Lengthy paperwork before NRIs can invest in India (Special)June 12th, 2008 - 12:43 pm ICT by IANS
By Kul Bhushan
Non-resident Indians (NRIs) can benefit from the current bear run on the Indian Stock Exchange as the risk-reward ratio is in favour of long-term investors. Despite the prevailing dip, the Indian economy is expected to grow at a healthy pace of over eight percent this year. But before an NRI can invest in Indian stocks or mutual funds, some formalities - these mean lots of paperwork - have to be completed. First, obtain a PAN or a Permanent Account Number. This 10-digit number, issued as a laminated card, is essential for all investments whether an NRI pays income tax or not.
For all their financial investments over Rs.50,000 in India, NRIs must have a PAN card. The card is issued by the income tax department and UTI or UTIISL or NSDL (www.incometaxindia.gov.in. www.utiisl.co.in or tin.nsdl.com) which are authorised to process these applications. You can download the application form at these sites.
The simple form asks for your full name, residential and business address, age, nationality and the name and address of your representative in India. The proof of your name and address must be attested by the Indian mission in your country of residence. This means a special trip to the Indian consulate.
Attach two attested photos and send the application to your representative in India for processing at the addresses given on the web. Or it can be sent through your investment broker or advisor.
The fee for processing a PAN application is Rs.717 composed of application fee Rs.67 (Rs.60 + 12.24 per cent service tax) plus overseas dispatch charges of Rs.650. You can pay by demand draft payable at Mumbai.
Normally it is issued within a month and sent abroad to your address. If an application for PAN is submitted through internet and payment made through a credit card, the PAN number is allotted on priority and communicated to you through email.
To invest in direct equities, you need to obtain prior permission from the Reserve Bank of India that your broker will assist you to obtain.
Then you need to open a Demat or ‘dematerialised’ account for holding and trading in more than 500 shares. This account enables you to buy, sell and transact shares without the endless paperwork and delays. It is also safe, secure and convenient.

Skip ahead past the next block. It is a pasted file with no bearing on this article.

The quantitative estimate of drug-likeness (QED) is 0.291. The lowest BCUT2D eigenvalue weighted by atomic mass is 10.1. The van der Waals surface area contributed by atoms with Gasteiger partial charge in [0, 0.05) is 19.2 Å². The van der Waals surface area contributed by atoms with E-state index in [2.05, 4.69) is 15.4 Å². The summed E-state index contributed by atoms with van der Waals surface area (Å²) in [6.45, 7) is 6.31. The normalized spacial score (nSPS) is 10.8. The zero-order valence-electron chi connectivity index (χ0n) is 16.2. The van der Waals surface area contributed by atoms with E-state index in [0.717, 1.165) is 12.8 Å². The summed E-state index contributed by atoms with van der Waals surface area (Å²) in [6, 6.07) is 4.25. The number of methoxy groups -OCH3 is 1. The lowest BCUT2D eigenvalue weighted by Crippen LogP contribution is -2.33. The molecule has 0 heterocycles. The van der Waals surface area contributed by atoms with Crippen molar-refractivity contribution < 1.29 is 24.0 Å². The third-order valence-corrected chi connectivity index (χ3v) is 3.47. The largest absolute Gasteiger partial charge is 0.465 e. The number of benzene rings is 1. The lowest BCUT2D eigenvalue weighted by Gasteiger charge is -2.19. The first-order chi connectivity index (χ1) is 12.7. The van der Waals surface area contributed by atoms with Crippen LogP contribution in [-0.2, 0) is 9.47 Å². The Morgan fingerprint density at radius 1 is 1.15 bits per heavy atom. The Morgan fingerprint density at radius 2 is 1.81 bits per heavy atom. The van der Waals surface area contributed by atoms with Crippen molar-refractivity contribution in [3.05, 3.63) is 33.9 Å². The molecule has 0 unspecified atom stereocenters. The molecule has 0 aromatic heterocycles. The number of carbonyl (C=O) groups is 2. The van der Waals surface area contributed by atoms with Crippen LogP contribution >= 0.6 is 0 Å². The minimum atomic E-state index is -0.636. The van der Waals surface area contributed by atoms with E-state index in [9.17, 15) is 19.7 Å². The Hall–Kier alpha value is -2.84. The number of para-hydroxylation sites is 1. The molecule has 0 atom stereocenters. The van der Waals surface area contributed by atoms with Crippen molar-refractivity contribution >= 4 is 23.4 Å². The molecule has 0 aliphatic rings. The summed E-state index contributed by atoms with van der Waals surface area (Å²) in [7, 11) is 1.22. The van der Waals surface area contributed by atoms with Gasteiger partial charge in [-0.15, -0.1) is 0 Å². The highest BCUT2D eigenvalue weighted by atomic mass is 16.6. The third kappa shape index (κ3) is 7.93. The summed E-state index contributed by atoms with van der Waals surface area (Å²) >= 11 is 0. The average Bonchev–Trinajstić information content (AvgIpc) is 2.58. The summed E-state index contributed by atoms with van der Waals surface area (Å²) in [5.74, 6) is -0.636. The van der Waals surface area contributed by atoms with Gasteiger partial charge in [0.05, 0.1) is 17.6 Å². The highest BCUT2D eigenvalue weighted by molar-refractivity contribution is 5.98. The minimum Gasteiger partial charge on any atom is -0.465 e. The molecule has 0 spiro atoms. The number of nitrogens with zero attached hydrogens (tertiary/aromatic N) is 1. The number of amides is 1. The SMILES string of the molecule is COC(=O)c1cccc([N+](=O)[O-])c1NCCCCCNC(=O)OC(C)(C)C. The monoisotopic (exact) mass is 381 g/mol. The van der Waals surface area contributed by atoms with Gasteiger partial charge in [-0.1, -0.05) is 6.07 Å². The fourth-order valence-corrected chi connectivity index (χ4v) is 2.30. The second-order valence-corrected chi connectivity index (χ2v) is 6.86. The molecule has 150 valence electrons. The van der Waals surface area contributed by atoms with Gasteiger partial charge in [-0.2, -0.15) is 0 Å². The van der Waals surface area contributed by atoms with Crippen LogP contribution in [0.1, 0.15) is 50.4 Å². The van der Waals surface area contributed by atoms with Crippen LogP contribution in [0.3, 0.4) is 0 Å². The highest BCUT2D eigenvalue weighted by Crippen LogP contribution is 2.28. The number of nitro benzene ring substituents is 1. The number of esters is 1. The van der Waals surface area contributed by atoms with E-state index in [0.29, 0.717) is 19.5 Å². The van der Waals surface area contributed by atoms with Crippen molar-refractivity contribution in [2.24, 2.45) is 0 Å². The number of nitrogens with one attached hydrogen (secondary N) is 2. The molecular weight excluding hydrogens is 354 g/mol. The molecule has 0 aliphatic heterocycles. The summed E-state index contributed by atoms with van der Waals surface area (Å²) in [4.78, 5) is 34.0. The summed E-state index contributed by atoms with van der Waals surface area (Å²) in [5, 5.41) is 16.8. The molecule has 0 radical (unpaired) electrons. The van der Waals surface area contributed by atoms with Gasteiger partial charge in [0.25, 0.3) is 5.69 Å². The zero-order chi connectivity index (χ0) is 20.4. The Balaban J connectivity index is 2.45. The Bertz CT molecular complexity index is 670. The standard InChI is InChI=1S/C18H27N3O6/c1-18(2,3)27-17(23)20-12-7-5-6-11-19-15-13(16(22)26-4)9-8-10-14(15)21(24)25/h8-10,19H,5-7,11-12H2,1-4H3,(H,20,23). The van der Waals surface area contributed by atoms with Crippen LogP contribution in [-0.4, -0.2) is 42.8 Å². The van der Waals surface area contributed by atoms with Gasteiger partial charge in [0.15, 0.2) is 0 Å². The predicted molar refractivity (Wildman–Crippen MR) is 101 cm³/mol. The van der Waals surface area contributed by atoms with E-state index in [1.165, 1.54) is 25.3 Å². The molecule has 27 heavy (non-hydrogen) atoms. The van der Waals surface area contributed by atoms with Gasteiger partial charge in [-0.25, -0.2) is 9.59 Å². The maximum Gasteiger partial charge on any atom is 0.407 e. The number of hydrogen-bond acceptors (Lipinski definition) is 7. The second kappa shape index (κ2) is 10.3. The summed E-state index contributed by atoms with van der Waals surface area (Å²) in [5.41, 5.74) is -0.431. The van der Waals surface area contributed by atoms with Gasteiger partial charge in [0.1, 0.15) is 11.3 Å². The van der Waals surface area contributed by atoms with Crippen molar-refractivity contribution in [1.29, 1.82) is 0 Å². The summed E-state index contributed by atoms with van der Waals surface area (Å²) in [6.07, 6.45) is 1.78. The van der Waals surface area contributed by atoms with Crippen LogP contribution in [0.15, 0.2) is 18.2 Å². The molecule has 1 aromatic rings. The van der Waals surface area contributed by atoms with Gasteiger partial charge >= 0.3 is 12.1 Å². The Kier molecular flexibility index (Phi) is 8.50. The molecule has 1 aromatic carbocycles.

While your normal bank account allows you to hold your money safely, a Demat account lets you to hold your shares safely in electronic form. While your bank account allows you to transfer funds between accounts without handling cash, a Demat account allows you to transfer shares between accounts without handling ‘physical’ shares.
For investors, a Demat account has many benefits like immediate transfer of shares, no stamp duty on such transfers; nor loss, theft, mutilation due to careless handling or forgery; and reduced transaction cost. Bad deliveries of shares due to signature mismatch, postal delays and loss of certificates in transit do not occur.
A Demat account also helps you to avoid stamp duty and filling transfer deeds, and obtaining quick receipt(s) of benefits like stock splits and bonuses.
If you already have a bank account in India, your bank will easily open your Demat account and you have the advantage of transferring your funds from your bank to your Demat account electronically. With your PAN Card, your RBI approval and your Demat account, you can invest in Indian stocks.
To invest in Mutual Funds as an NRI, you need to obtain a PAN Card and complete the KYC or ‘Know Your Customer’ process introduced from February 2008 to prevent money laundering.
For this process, you need to fill the KYC form at nil fees. In addition to your name, age, nationality, address, occupation and income details, the KYC form has a mandatory requirement for your PAN number and its copy.
Your recent photo and proof of address is required and it must be attested by the Indian consulate or a legal notary public in the country of your residence. The form has detailed notes that you should read carefully before filling it. The KYC approval takes from one to three months.
After your PAN card and KYC, you can send your payment for Mutual Funds with a draft in rupees from your overseas account or a cheque from your NRI account in India.
To sum up, for direct equity investments, the legal requirements are a PAN card, a Reserve Bank of India approval and a Demat account. For investing in Mutual Funds, you must have a PAN card and a KYC certificate.
For completing all these formalities, it takes at least three or more months and a lot of paperwork before you can invest. But it is worth going through the grind just once to invest in one of the most happening markets.
(Kul Bhushan previously worked abroad as a newspaper editor and has travelled to over 55 countries. He lives in New Delhi and can be contacted at email@example.com)
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